This beautiful little table from a past QBO sale was designed to serve tea, coffee and snacks; the brass top lifts completely off of the wooden legs so food and drink can be arranged on it in the kitchen and then carried out to your guests. The engraved brass tray has a loop on the back for hanging it on the wall and the legs fold flat when not in use so the table is easy to store.
These folding tables are popular across much of the Middle East. Most have engraved brass tray tops but there are more elaborate versions that are also inlaid with tin and copper. The legs are often turned wood as in this example, but there are fancier ones made of brass, or of wood inlaid with ebony and bone. Because top and bottom are unconnected and are made of unrelated materials, they often end up separated when sold second-hand. Decorative brass trays are easy enough to find since they are made in great numbers, but you’ll occasionally come across the rarer folding tray stands on their own as well. Because Islam prohibits figural art (representations of animals or humans) many of the trays have spectacular geometric designs, but more secular versions with people or animals are not uncommon, as seen here.
The decorative panels of Arabic script might suggest this tray was made someplace like Egypt but the central motif of a lion raising a sword solidly identifies it as Iranian, specifically the secular, royalty-ruled Persian Iran from before the 1979 Islamic Revolution. Farsi (the majority language in Iran) uses the Arabic alphabet, just as English uses the Roman alphabet. Arabic script calligraphers sometimes create decorative texts so stylized that the average person can’t read them, so even a Farsi speaker might have trouble reading everything engraved here.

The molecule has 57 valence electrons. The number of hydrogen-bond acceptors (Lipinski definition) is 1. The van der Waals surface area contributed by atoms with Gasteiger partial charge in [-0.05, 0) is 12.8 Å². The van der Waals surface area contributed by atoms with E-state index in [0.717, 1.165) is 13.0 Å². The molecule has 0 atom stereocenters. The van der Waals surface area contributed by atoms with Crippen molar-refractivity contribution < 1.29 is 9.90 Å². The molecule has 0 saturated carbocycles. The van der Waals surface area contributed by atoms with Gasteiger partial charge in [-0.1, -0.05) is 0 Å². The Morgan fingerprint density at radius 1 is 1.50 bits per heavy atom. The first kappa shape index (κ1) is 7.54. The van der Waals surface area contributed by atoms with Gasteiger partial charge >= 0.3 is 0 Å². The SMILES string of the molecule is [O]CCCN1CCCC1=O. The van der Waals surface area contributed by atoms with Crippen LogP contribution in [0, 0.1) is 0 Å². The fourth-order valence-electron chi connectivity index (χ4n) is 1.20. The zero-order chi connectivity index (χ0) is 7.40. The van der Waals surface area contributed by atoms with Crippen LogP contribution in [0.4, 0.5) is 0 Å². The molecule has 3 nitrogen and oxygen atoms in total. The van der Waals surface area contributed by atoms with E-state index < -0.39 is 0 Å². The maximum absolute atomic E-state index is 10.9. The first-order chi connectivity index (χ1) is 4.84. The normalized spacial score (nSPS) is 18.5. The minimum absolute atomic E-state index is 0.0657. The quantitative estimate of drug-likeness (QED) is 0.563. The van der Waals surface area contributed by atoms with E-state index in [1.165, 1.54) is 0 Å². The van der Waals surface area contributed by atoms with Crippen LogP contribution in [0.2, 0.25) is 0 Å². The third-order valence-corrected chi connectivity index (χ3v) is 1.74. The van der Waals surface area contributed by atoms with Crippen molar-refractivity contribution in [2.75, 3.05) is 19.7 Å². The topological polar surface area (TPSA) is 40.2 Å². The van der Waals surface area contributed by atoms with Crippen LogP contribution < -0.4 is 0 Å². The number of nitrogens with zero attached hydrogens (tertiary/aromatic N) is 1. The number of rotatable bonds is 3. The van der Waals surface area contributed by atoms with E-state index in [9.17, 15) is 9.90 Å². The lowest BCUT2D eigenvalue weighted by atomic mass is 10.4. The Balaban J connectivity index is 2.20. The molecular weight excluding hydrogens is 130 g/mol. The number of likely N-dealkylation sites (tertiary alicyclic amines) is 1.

The Lion & Sun symbolized the Kingdom of Persia since the 12th century but it dates to earlier, originating as part of the Babylonian zodiac, where it represented the sun in the house of Leo. Babylonian astronomy arose in what is today Iraq (which shares a border with Iran) and it both predates and heavily influenced the Greek astrology familiar to many Americans. For some reason this tray omits several zodiac signs so we have Taurus, Gemini, Virgo, Libra, Scorpio, Capricorn, Aquarius, Pisces and of course Leo. Although any form of foretelling is forbidden in Islam because “None in the heavens and the earth knows the unseen except God”, the symbols of the zodiac are taken from the constellations of stars prominent overhead during each month.
Not only was a working knowledge of basic astronomy crucial for making calendars to help with early agricultural planning, it was also essential for navigation at sea and across deserts, so representations of constellations persisted. And it is worth noting in earlier centuries Persian artists were renowned for expressive, realistic depictions of people and animals, having interpreted the Koran more liberally than current conservative Iranian religious authorities.
In later eras that same lion and sun pairing was used to symbolize the two pillars of Persian society, State and Religion. Today most of us are only familiar with African lions, but there is a slightly smaller Persian lion, Felis leo persicus, also known as the Asiatic lion, which is now only found wild in Gir National Park in India. Until the 19th century they roamed Persia, Arabia, the Ottoman Empire, Mesopotamia, and Central India, so the Persian Empire adopting the lion as its symbol is substantially more legit than Great Britain slapping a rampant lion (and unicorn!) on their Coat of Arms. Need to find a heraldic, historical, astrological tea table? Visit QBO!